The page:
Biblical Catechesis Needed

A blogging catechist takes a shot:

Historical-Critical methodology has been adopted as the sole prism through which to explain and teach Scripture – the Church, as usual, about 100 years behind the Protestants.

Well … I think–I hope–this isn’t specifically about one study method. The so-called “Historical-Critical methodology” is actually a catch-all term for much of modern Scripture scholarship. If anyone has invented a rational approach to studying the Bible over the past century or two, it will get lumped in under the heading of historical (sometimes “higher”) criticism.

If you want to know what I mean by this critique – and we have talked about this quite a bit on this blog – just consider how the Scriptures are often preached in your parish. If a homily on the Sermon on the Mount is centered on explaining how different Matthew and Luke’s settings of the beatitudes are, and then ends with a general exhortation to have hope when you are sad…there you go. If your kids come out of high school religion class knowing their letters: J,P,D and Q – and unable to talk about the scope of salvation history and what it has to do with them, today…there you go. For once it all just literary business, who cares?

My understanding is that these are examples of source-criticism, one of several techniques used in advanced Scripture study. Others would be form criticism (analysis by genre or writing idiom), or redaction criticism (attempts to reconstruct the author’s theology, tradition, or other data), or something like word study (examining a larger work for particular themes, for example the Holy Spirit in Luke and Acts).

If one wants to make an argument that many preachers don’t know how to handle Biblical criticism as a homiletic tool, I’m all ears. Religion catechists, too? I’m a believer. But I think the modern criticism2 movement has it aimed all wrong. It’s like watching people trying to saw wood with a screwdriver, then saying we should outlaw screwdrivers because a few people are misusing them.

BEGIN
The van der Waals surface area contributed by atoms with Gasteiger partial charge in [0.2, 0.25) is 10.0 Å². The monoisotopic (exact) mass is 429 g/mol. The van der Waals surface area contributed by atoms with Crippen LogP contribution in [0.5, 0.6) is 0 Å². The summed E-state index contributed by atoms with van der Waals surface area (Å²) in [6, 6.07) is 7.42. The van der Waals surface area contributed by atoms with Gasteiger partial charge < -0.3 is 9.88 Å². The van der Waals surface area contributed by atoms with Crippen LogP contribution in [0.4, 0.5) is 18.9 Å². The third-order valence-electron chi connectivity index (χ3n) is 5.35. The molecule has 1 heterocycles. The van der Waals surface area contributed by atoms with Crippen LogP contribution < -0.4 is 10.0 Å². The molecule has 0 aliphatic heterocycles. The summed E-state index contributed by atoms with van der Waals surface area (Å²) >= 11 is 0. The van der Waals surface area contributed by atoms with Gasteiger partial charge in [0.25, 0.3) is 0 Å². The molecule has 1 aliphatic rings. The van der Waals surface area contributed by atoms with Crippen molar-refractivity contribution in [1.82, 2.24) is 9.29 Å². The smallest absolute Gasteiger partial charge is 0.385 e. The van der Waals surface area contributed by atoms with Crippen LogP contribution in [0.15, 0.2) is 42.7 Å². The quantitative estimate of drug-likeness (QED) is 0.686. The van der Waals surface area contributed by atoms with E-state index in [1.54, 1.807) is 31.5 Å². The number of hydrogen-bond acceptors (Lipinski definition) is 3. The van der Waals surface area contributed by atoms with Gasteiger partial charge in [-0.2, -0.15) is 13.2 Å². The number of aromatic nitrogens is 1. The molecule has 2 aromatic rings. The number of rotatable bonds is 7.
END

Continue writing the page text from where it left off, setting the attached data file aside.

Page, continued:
Meanwhile, the bishops continue their synod in Rome. Don’t forget to catch the daily posts on the “Bible Blog” at CNS. Check out ideas on homiletics from some of the attending bishops.

About catholicsensibility

Todd lives in Minnesota, serving a Catholic parish as a lay minister.
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2 Responses to Biblical Catechesis Needed

  1. Liam says:

    It seems you are arguing against a straw man. I don’t read Amy or B16 trying to outlaw HC. The misuse (often over-reliance) of HC in homiletics and catechesis is the target from what I read, and I am all on board with that. There are way too many people (and even academics) who are rather stuck in an HC vision that has been superseded by other developments in scholarship (not just deconstruction, which has laid waste to many biases that often obtained in the various HC methods, but also archeology and paleography, et cet.)

  2. Todd says:

    I don’t think so, Liam. I certainly don’t read the pope or the synodal bishops having a problem with biblical scholarship. I think Amy’s case against it is a bit exaggerated. It is one tool in the box. I don’t have a problem with some biblical scholars adopting a certain expertness in one or other of these forms.

    My experience on the graduate school end of study paints a remarkably different pose than Amy attempts here. My professor was well-versed in most modern methods, but he was always clear about the place for the Bible in liturgy as an aspect of God’s revelation, as well as the locus for encounter in prayer.

    I’m just providing a bit of corrective as I see it. I have to say it’s been a long time since I’ve heard homilies as starkly bad as Amy presents them (perhaps the real straw you’re sniffing at here). I know, for example, whenever a feeding miracle pops up in the Sunday Lectionary, what post will result the day before or the day after is as predictable as rain after dark skies and thunder.

    That said, I think I was also critical of the abuse of Scripture study methods in the wrong place. I’ve been a consistent blogger on that point. My hope is that other critical bloggers would approach their own arguments with something less of their own personal bias. A bad homily is usually never farther away than the next pastoral reassignment by the bishop.

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